Sow Integrity by Works of Mercy – Basil

Basil the Great here urges generosity in almsgiving.  Basil views works of mercy as sowing seeds of charity that bears the fruit of eternal happiness.

O man, be like the earth. Bear fruit like her and do not fall short of what mere inanimate matter can achieve. The earth bears crops not for her own benefit but for yours. You, on the other hand, when you give to the poor, are bearing fruit which you will gather in for yourself, since the reward for good deeds goes to those who perform them. Give to a hungry man, and what you give becomes yours, and indeed it returns to you with interest. Just as the wheat that falls on the ground falls there to the great profit of the one who sowed it, so the bread given to a hungry man will bring you great profit in the world to come. Let your husbandry be aimed at sowing this heavenly seed: as scripture says, Sow integrity for yourselves.

You are going to leave your money behind you here whether you want to or not. As for whatever share of glory you have received through your good works, that you can take with you to the Lord. All the people will stand round you in the presence of him who judges you all: they will acclaim you as one who feeds the hungry and gives to the poor, they will name you as a merciful benefactor.

Do you not see how people throw away their wealth for a moment’s glory, for the shouts and praise of the crowds in the theatre, at sporting events, at fights with wild beasts in the arena? Where can you get that sort of glory for yourself if you hold on to your money or spend it meanly? God will give his approbation; the angels will praise you; all people who have existed since the beginning of the world will call you blessed. You will receive eternal glory and the crown of righteousness as a prize for rightly disposing of your wealth – wealth that in any case cannot last and must decay.

Why do you think nothing of the future hopes that are stored up by those who despise the cares of the present time? Come, spread your wealth around, be generous, give splendidly to those who are in need. Then it will be said of you as it is in the psalms: He gave alms and helped the poor: his righteousness will endure for ever.

How grateful you should be to your own benefactor; how cheerful you should be at the honor he has conferred on you, that you do not have to make a nuisance of yourself at other people’s doors, but other people come and bother you at your own! But at the moment you are grumpy and no-one can get to you. You avoid meeting people in case you might be obliged be part with even a little of what you have. You can say only one thing: “I have nothing to give you. I am only a poor man.” Indeed you are poor and utterly destitute. Poor in love, poor in humanity, poor in faith in God, and destitute of any hope of eternal happiness.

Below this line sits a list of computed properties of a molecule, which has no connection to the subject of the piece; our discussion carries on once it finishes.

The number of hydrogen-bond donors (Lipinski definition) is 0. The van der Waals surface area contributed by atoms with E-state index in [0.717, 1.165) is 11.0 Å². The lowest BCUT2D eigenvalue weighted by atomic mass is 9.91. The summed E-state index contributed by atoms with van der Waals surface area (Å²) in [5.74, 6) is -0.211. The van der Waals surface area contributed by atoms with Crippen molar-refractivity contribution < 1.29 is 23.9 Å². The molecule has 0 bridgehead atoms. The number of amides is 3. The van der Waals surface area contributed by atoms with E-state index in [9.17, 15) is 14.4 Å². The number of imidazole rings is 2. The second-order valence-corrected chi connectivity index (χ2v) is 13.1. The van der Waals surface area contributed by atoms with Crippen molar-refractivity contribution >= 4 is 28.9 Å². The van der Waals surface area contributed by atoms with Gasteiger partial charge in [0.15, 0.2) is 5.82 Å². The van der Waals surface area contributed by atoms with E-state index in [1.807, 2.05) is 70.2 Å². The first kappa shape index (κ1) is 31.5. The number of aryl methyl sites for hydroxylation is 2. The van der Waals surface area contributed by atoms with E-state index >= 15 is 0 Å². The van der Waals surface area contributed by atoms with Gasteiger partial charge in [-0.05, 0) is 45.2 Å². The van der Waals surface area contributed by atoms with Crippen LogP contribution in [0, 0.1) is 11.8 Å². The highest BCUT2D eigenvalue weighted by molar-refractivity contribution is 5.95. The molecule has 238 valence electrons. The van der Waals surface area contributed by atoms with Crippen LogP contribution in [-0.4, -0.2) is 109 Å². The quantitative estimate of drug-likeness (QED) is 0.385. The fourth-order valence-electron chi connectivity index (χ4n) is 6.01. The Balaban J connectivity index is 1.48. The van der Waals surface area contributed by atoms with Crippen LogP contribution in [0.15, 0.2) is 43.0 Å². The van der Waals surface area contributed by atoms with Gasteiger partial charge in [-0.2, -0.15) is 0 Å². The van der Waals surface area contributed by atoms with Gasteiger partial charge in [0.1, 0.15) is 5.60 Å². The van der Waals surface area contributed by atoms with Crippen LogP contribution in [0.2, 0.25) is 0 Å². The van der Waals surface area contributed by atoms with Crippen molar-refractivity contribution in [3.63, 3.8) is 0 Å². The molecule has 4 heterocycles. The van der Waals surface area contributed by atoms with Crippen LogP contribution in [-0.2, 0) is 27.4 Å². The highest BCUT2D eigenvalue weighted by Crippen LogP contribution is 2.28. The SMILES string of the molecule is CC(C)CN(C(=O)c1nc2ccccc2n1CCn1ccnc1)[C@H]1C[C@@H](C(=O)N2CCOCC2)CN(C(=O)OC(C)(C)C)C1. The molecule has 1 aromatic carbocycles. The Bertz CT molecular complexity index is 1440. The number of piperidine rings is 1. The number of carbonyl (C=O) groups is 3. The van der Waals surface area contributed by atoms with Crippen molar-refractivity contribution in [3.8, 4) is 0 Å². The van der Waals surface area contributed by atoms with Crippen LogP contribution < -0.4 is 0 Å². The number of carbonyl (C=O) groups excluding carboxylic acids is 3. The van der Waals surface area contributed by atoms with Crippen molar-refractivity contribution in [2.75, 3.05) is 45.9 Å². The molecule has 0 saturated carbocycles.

This excerpt from a sermon on charity by St. Basil the Great (Hom. De caritate, 3, 6: PG 31, 266-267, 275) is used in the Roman Catholic Office of Readings for Tuesday of the 17th week of Ordinary time with the accompanying biblical reading from 2 Corinthians 9: 1-15. St. Basil, who lived in the fourth century, was one of the greatest of the Early Church Fathers, revered by Orthodox, Catholic, and Protestant Christians alike.

Basil the Great, St.

Born around 330AD, St. Basil the Great received the best education in pagan and Christian culture available in his day, studying in his native Cappadocia, Constantinople, and Athens. Yet St. Basil’s life changed course decidedly when he forsook a worldly career to embrace the monastic life. He lived a life of prayer and tranquility, far from the turbulence of city life until his bishop, Eusebius, called upon St. Basil in 364 to help defend orthodox Christianity against the Arian emperor, Valens. In 370 Basil was chosen to succeed Eusebius as bishop of Caesarea in Cappadocia. Here he found himself in the thick of the fray between those Orthodox, Catholic Christians who confessed Christ’s full divinity, and the various Arian parties who taught that Jesus was not equal to God the Father. He soon was also engaged in battling those called “Pneumatomachi” (“fighters against the spirit”) who denied the full divinity of the Holy Spirit. Yet he also is famous for his care for the poor, and build a series of hostels and hospitals around Caesarea to relieve their suffering.


St. Basil the Great was one of the most influential of the Greek Fathers of the Church during the “Golden Age of the Fathers” (the 4th and 5th Centuries). St. Basil, his brother, St. Gregory of Nyssa, and his best friend, St. Gregory of Nazianzen, are known as “the Cappadocian Fathers” after the region of Asia Minor (modern Turkey) from which they came. His rule for monks set the tone for religious life in the East and his book On the Holy Spirit laid the groundwork for the clarification of the Spirit’s full divinity that was defined by the first Council of Constantinople in 380AD. Together with his friend, St. Gregory of Nazianzen, St. Basil compiled the “Philocalia,” a selection from the works of Origen which grew to be a spiritual classic of Eastern Christianity. His three “Books Against Eunomius” are also important for their doctrine on Christ’s full divinity. His Monastic Rule forms to this day the basis of virtually all religious life in the Eastern Churches and the liturgy named after him is one of the principal liturgies of the Byzantine tradition. St. Basil the Great died in 379 AD, the year before the First Council of Constantinople finished the Creed we now recite each Sunday.